‘Exciting and fast-paced’: Craning day on a modular build

August 18, 2020
A crane places a modular apartment.

Updated April 4, 2023.

Seeing a modular build come together is an amazing sight: A building seems to almost magically appear in a day! If only it were as easy as waving a wand — in reality, it takes a community of well-coordinated workers to make it happen.

For the National Affordable Housing Corporation Willowview Heights project in Saskatoon, the modules needed to make their way to Saskatoon from the Grandeur Housing factory in Winkler, Man., taking our long-time haulers Spiegle Transport four trips in total to ship all the modules to Saskatoon.

The first three trips had two trucks carrying four modules, and the last trip — the day before craning — had three trucks with six modules. Those three trucks then stuck around to be used on craning day to bring the modules from the staging area to the site.

Before the craning can begin that day, the modules need to be stripped of the protective wrapping used during transportation.

Big Block’s Craning Foreman Colin Gibson calls the workers prepping the modules the “pit crew.”

“They have to be fast, like NASCAR,” he said. “As soon as the truck gets on-site, the pit crew jumps on and starts removing the extra pieces of plywood and straps underneath.”

Trucks roll in with modules throughout the day, and everyone on-site needs to keep up with the deliveries.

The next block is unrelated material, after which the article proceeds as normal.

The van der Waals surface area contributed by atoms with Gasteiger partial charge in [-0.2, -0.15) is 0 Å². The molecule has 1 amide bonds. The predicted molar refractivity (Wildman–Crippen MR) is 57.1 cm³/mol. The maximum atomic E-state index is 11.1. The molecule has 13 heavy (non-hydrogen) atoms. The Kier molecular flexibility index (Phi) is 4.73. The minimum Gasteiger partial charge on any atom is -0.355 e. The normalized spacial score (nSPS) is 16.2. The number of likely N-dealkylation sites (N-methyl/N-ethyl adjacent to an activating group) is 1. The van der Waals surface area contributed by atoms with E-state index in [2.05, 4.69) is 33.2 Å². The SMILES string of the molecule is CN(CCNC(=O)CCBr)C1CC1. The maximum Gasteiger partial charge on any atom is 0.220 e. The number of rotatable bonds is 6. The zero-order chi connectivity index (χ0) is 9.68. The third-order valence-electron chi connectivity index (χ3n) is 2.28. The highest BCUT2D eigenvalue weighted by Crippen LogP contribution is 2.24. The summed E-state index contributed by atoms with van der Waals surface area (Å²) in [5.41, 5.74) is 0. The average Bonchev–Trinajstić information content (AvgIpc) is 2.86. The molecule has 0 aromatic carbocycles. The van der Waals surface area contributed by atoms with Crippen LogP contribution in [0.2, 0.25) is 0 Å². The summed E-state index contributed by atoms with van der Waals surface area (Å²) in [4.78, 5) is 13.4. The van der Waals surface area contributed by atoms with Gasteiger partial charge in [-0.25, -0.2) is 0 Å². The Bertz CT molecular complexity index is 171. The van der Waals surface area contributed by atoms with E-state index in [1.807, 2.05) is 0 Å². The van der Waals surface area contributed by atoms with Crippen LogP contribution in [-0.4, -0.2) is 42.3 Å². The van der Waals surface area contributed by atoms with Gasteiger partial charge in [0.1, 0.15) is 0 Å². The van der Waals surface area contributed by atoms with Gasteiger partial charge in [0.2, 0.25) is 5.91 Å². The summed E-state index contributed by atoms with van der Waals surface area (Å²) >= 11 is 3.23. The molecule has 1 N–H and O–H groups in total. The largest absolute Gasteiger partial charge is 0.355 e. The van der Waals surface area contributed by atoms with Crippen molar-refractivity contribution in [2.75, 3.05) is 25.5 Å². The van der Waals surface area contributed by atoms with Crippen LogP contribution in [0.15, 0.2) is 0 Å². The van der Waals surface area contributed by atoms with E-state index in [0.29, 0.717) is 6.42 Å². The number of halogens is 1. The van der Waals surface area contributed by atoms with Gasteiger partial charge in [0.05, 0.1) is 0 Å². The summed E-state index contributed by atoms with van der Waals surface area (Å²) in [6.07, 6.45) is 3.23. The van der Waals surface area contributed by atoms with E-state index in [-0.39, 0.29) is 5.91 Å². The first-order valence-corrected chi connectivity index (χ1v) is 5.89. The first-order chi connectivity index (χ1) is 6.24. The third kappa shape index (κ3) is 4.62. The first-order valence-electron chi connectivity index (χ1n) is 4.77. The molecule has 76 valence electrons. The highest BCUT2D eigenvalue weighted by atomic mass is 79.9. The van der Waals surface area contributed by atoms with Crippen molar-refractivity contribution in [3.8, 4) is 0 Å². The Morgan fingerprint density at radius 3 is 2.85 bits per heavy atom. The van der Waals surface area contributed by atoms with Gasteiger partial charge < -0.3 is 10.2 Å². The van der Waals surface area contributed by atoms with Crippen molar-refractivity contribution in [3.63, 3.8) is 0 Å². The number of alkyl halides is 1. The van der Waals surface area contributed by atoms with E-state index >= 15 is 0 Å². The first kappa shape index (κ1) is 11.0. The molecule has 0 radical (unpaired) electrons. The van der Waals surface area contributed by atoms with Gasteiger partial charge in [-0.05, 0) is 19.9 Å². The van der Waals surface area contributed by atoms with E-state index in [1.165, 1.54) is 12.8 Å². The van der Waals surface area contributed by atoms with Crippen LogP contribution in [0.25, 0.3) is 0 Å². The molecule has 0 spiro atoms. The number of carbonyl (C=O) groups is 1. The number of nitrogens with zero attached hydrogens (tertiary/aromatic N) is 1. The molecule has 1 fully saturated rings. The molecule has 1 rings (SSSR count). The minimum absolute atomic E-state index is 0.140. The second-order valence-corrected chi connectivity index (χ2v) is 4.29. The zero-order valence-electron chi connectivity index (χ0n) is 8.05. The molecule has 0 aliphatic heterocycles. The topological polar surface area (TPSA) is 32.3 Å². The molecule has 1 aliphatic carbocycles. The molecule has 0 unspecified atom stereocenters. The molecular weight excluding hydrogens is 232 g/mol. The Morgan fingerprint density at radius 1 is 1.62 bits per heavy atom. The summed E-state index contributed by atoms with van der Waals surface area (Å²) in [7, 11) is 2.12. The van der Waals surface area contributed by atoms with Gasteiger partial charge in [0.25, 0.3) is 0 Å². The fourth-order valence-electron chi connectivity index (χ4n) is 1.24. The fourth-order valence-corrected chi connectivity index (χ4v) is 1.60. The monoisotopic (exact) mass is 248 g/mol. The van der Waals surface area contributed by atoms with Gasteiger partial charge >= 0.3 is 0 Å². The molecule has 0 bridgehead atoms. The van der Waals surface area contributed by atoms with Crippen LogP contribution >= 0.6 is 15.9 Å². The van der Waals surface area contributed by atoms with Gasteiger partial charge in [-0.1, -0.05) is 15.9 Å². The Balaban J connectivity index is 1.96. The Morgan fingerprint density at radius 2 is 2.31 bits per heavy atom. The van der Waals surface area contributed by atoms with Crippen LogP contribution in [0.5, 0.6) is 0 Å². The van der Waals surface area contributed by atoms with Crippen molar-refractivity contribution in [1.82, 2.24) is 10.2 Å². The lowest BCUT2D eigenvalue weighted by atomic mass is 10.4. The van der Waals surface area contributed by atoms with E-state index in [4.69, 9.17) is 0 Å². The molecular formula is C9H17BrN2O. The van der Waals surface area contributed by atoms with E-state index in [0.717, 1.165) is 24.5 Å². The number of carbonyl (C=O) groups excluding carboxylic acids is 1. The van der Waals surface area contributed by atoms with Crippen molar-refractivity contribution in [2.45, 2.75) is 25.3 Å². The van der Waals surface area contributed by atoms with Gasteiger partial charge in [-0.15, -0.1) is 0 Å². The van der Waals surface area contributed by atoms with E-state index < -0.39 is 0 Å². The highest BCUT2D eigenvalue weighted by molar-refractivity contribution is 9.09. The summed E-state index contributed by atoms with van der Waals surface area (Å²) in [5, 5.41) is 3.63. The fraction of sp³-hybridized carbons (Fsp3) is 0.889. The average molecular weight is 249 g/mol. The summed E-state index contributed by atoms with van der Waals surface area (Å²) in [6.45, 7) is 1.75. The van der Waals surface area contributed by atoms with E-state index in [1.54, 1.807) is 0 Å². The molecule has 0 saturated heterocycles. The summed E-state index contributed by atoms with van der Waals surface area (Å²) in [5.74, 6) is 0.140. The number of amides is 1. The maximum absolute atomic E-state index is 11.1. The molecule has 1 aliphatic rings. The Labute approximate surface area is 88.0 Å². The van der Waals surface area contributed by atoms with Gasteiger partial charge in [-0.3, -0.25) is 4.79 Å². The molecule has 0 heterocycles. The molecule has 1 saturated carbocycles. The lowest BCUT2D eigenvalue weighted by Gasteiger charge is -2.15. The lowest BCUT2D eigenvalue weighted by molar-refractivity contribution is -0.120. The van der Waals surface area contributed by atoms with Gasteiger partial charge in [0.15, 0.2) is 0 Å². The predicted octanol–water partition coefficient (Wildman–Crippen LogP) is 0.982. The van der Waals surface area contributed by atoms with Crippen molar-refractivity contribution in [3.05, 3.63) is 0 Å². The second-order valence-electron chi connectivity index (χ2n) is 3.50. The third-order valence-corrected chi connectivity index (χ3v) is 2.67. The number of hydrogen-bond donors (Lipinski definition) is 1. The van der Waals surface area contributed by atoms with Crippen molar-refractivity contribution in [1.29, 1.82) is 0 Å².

“It’s exciting and extremely fast-paced,” Colin said. “We don’t stop until the last module is done.”

Colin describes it as a “well-organized circus,” with all the different trades on site in a multitude of roles to make it all come together. 

A site may seem to have a fair amount of room but once you add the crane, the modules, and the trucks coming in, suddenly the site becomes pretty small, and keeping everything organized is of utmost importance.

It usually takes 10-20 minutes to crane a module, so a 12-plex building usually takes about seven hours to complete.

Once the modules are in place, the joints are sealed and weatherproofed, and the framers jump in to start on the roof and porches. Next, the landscape crew starts their work.

Only so much work can be done on site before the modules arrive, so once they’re in place, the site gets busier. Thanks to the hard work of the crew at Grandeur, the interiors of the modules are almost completely finished by the time they arrive on-site. Within a matter of weeks, buildings are ready for people to start moving in.

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While Big Block is busy building like Bigfoot...
(Read also: blurry in photographs and causing double-takes when our beast of burden, the crane, makes a flash appearance in the outside world.)

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